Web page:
Roman-style pizza is a winner
Italy and the United States really aren’t that different. Citizens of both love to bicker about whose city has the best pizza. In the U.S., it’s New York, which has had a continuous pizza style since the early 1900s, and Chicago, with a version that came about midway through the century. We see almost the same exact pattern in Italy with Naples and Rome.
According to early 20th century Neapolitan journalist Matilde Serao, the first Roman pizzeria closed shortly after it opened in 1905. Apparently pizza was so fundamentally tied to Naples, just 140 miles to the southeast, that it was unable to survive beyond its natural habitat. It wasn’t until after the Second World War that Rome developed an affinity for the dish, albeit in a completely different format than its Neapolitan precursor.
Kenny Dunn, of Eating Italy Food Tours, says the spark happened when Italy began importing high protein flour from the U.S. in the late 1940s. “Flour was expensive, so the pizza makers developed a style that required less,” says Dunn. Here Dunn is referring to pizza tonda, one of the two dominant styles found in Rome. Pizza tonda, literally “round pizza,” is usually eaten for dinner. The dough is opened by hand and finished with a rolling pin. Unlike its Neapolitan cousin, pizza tonda is baked in moderately heated (around 700 F) wood-fired oven and emerges with a thin, crispy crust. The diner either eats with a fork and knife or cuts the pizza into slices to be eaten with the hands. Unlike Neapolitan, the thin, snappy crust, called scrocchiarella, doesn’t sag when held with the hand.
The other style found in Rome is called pizza al taglio (literally “cut pizza”). This is a thick, rectangular pizza that’s commonly served for lunch. As the name implies, this style is served by the slice. Pizzas are often baked in electric ovens, producing a crust that is light and airy on top while crunchy on the bottom. Customers choose from a display of pre-baked options, each of which is dressed with elegant topping combinations. Price is often determined by weight in Italian pizzerias, but clocks in at around $4.50 per slice in American shops.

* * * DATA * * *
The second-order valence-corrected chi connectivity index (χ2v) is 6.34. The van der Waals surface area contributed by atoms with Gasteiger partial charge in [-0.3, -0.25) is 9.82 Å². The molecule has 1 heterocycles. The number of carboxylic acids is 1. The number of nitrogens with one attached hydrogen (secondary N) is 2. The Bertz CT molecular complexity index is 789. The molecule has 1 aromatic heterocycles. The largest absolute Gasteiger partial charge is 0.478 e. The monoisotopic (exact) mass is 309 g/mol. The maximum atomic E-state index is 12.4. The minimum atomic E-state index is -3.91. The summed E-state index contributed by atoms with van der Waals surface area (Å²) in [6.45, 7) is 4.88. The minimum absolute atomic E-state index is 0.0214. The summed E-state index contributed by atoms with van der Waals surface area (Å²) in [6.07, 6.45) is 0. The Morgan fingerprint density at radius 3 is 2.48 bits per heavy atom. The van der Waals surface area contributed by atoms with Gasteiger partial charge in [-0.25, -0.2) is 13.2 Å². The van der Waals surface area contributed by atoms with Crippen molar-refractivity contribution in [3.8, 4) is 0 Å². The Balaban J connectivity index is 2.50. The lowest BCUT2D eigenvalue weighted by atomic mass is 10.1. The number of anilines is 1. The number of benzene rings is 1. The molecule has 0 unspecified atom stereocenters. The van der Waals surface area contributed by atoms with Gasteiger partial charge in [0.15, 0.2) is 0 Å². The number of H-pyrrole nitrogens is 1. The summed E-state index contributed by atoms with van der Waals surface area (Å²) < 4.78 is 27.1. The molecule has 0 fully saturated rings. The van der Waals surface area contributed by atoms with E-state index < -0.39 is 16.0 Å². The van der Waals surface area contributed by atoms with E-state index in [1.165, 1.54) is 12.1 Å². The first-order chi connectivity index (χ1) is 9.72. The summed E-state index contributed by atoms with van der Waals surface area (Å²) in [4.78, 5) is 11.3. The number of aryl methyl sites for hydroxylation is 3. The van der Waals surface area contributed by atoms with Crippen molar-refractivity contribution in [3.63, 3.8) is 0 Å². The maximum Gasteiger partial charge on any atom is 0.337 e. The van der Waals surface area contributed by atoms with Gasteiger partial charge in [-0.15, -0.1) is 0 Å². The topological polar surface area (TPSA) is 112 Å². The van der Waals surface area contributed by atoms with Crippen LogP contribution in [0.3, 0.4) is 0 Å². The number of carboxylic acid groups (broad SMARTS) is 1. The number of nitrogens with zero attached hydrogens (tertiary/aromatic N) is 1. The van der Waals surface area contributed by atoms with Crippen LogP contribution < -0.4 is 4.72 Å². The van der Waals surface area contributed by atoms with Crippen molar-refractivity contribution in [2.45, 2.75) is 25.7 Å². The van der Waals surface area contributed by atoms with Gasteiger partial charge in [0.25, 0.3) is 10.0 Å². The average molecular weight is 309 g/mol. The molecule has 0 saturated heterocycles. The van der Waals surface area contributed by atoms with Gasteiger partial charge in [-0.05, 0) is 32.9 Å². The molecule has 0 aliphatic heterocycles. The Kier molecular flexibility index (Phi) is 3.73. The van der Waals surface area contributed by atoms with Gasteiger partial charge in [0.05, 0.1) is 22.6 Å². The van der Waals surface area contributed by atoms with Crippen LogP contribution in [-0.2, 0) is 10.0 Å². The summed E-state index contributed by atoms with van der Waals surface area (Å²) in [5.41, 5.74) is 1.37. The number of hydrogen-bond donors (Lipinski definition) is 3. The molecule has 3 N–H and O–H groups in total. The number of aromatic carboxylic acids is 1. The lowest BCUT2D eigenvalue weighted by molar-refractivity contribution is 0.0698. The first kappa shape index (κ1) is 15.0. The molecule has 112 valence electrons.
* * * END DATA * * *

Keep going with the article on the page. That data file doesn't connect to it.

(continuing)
Although pizza tonda is what most Romans picture when they think of pizza, the al taglio variety has gained more ground in America. Megamarkets like Eataly, Whole Foods, and even New York’s Grand Central Terminal recognize the format’s advantages as a high-end slice alternative. Of the newly-opened location in Downtown Manhattan, Eataly partner Alex Saper says “[Roman pizza] is one of our most popular items.” It’s the perfect snack or light meal for people who want a quick lunch on the go. He credits pizza al taglio’s popularity to the format’s ability to support a variety of fresh ingredients.
Master baker Peter Reinhart agrees, pointing out that more weighty toppings are possible because of the sturdiness and stability of the base. “It’s all about the crust,” says Reinhart, author of American Pie: My Search for the Perfect Slice.
But there’s a split vote among Roman bakeries regarding thickness of the base. Most older shops make a thin pizza al taglio while the new wave, which began in the 1990s with bread-focused pioneers like Angelo Lezzi and Marco De Marco, have pushed the pizza’s crust to prominence. Rome-based food critic and blogger Luciana Squadrilli says, “Pizza al taglio has changed mostly after Gabriele Bonci, with a higher attention to dough and toppings.” Shortly after he opened his tiny slice shop near the Vatican in 2003, Bonci gained renown because of his focus on high hydration and long fermentation.
Maggie Granato and her family initially offered typical New York-style pizza when they opened their Hell’s Kitchen pizzeria in 2010 — but they switched to a thin al taglio style within weeks to differentiate themselves from the droves of identical pizzerias in the area. Without making any changes to the dough formula, Merilu Pizza al Metro simply modified its stretching technique to achieve a thin, dense base. Granato finds the style liberating because there’s more flexibility when the customer doesn’t have strict expectations like they do with New York style. “They’re more open to experimentation,” she says.
However delicious Roman pizza may be, there’s still a question as to whether or not the American market is ready for it. Award-winning pizzaiolo Giulio Adriani fears that Roman pizza may be too confusing for some diners. He thinks Bonci’s style “could be confused with Sicilian pizza,” he suggests, referencing the similar slice shape. There’s also a higher price point with pizza al taglio, usually about 25 percent beyond the standard New York slice. Consumers might balk at paying more for a single slice, even though the value justifies the cost. The Roman practice of paying by weight is another piece of the puzzle that’s unlikely to translate to the American audience. “People like to know exactly what they’re buying and how much it costs,” says Adriani.
Pizza al taglio is working just fine for Giuseppe Manca, executive chef for Prova Pizzabar in NYC’s Grand Central Terminal. His location in the corner of an extremely busy station means tons of foot traffic, a real necessity for any by-the-slice operation. Commuters and travelers are drawn to the upscale nature of the pizza, seeing it as an alternative to a food whose more familiar versions they think of as unhealthy. Roman pizza, particularly the pizza al taglio variety, represents a viable format that combines the convenience of by-the-slice pizza with the high-end ingredients we’ve come to expect from Neapolitan.
Scott Wiener is the founder of Scott’s Pizza Tours in New York City and SliceOutHunger.org.
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